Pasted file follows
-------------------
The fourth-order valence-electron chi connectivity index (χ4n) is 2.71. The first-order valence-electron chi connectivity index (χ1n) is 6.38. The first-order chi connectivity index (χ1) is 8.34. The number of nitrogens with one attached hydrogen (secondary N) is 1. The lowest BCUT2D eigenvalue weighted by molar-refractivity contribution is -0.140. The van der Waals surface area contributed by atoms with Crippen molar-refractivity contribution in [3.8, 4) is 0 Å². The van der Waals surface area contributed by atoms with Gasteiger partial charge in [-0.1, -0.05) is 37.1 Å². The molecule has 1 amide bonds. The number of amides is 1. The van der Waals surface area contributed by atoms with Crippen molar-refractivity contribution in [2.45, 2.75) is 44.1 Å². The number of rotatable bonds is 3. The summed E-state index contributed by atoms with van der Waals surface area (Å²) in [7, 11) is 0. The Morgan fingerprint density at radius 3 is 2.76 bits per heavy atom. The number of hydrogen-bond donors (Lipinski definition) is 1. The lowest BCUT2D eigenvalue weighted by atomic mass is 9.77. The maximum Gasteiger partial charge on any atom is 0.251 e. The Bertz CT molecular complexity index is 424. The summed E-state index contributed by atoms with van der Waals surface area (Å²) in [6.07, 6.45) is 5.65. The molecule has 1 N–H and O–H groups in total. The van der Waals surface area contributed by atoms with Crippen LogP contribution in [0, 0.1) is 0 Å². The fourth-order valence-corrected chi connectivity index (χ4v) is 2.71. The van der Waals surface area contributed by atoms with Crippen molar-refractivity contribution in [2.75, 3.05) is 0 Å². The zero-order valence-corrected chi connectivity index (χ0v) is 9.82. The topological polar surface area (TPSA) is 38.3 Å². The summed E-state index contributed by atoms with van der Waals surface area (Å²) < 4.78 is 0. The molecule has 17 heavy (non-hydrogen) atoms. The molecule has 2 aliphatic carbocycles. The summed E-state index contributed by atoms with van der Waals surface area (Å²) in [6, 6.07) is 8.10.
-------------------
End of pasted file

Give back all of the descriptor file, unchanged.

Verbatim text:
The fourth-order valence-electron chi connectivity index (χ4n) is 2.71. The first-order valence-electron chi connectivity index (χ1n) is 6.38. The first-order chi connectivity index (χ1) is 8.34. The number of nitrogens with one attached hydrogen (secondary N) is 1. The lowest BCUT2D eigenvalue weighted by molar-refractivity contribution is -0.140. The van der Waals surface area contributed by atoms with Crippen molar-refractivity contribution in [3.8, 4) is 0 Å². The van der Waals surface area contributed by atoms with Gasteiger partial charge in [-0.1, -0.05) is 37.1 Å². The molecule has 1 amide bonds. The number of amides is 1. The van der Waals surface area contributed by atoms with Crippen molar-refractivity contribution in [2.45, 2.75) is 44.1 Å². The number of rotatable bonds is 3. The summed E-state index contributed by atoms with van der Waals surface area (Å²) in [7, 11) is 0. The Morgan fingerprint density at radius 3 is 2.76 bits per heavy atom. The number of hydrogen-bond donors (Lipinski definition) is 1. The lowest BCUT2D eigenvalue weighted by atomic mass is 9.77. The maximum Gasteiger partial charge on any atom is 0.251 e. The Bertz CT molecular complexity index is 424. The summed E-state index contributed by atoms with van der Waals surface area (Å²) in [6.07, 6.45) is 5.65. The molecule has 1 N–H and O–H groups in total. The van der Waals surface area contributed by atoms with Crippen LogP contribution in [0, 0.1) is 0 Å². The fourth-order valence-corrected chi connectivity index (χ4v) is 2.71. The van der Waals surface area contributed by atoms with Crippen molar-refractivity contribution in [2.75, 3.05) is 0 Å². The zero-order valence-corrected chi connectivity index (χ0v) is 9.82. The topological polar surface area (TPSA) is 38.3 Å². The summed E-state index contributed by atoms with van der Waals surface area (Å²) < 4.78 is 0. The molecule has 17 heavy (non-hydrogen) atoms. The molecule has 2 aliphatic carbocycles. The summed E-state index contributed by atoms with van der Waals surface area (Å²) in [6, 6.07) is 8.10.